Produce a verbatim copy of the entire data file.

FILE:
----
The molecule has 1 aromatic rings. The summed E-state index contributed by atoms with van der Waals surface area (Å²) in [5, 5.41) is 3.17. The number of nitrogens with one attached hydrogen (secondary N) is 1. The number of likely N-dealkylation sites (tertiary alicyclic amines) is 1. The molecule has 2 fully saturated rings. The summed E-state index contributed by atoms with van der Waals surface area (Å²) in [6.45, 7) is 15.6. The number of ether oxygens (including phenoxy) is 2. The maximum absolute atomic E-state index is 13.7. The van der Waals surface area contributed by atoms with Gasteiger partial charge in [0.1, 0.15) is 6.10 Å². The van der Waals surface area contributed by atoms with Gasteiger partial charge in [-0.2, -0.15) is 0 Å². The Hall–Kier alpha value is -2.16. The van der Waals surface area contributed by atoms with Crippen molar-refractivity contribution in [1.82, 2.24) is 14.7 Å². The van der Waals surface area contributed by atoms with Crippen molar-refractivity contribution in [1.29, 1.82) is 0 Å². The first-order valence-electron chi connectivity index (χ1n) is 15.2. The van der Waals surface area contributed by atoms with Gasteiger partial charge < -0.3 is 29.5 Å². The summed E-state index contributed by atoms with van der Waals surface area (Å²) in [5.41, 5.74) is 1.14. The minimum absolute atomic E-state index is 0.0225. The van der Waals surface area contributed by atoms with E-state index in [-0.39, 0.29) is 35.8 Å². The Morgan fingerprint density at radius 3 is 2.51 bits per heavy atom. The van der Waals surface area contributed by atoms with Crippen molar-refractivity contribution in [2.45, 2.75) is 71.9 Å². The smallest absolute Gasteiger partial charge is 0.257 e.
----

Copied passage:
The molecule has 1 aromatic rings. The summed E-state index contributed by atoms with van der Waals surface area (Å²) in [5, 5.41) is 3.17. The number of nitrogens with one attached hydrogen (secondary N) is 1. The number of likely N-dealkylation sites (tertiary alicyclic amines) is 1. The molecule has 2 fully saturated rings. The summed E-state index contributed by atoms with van der Waals surface area (Å²) in [6.45, 7) is 15.6. The number of ether oxygens (including phenoxy) is 2. The maximum absolute atomic E-state index is 13.7. The van der Waals surface area contributed by atoms with Gasteiger partial charge in [0.1, 0.15) is 6.10 Å². The van der Waals surface area contributed by atoms with Gasteiger partial charge in [-0.2, -0.15) is 0 Å². The Hall–Kier alpha value is -2.16. The van der Waals surface area contributed by atoms with Crippen molar-refractivity contribution in [1.82, 2.24) is 14.7 Å². The van der Waals surface area contributed by atoms with Crippen molar-refractivity contribution in [1.29, 1.82) is 0 Å². The first-order valence-electron chi connectivity index (χ1n) is 15.2. The van der Waals surface area contributed by atoms with Gasteiger partial charge < -0.3 is 29.5 Å². The summed E-state index contributed by atoms with van der Waals surface area (Å²) in [5.41, 5.74) is 1.14. The minimum absolute atomic E-state index is 0.0225. The van der Waals surface area contributed by atoms with E-state index in [-0.39, 0.29) is 35.8 Å². The Morgan fingerprint density at radius 3 is 2.51 bits per heavy atom. The van der Waals surface area contributed by atoms with Crippen molar-refractivity contribution in [2.45, 2.75) is 71.9 Å². The smallest absolute Gasteiger partial charge is 0.257 e.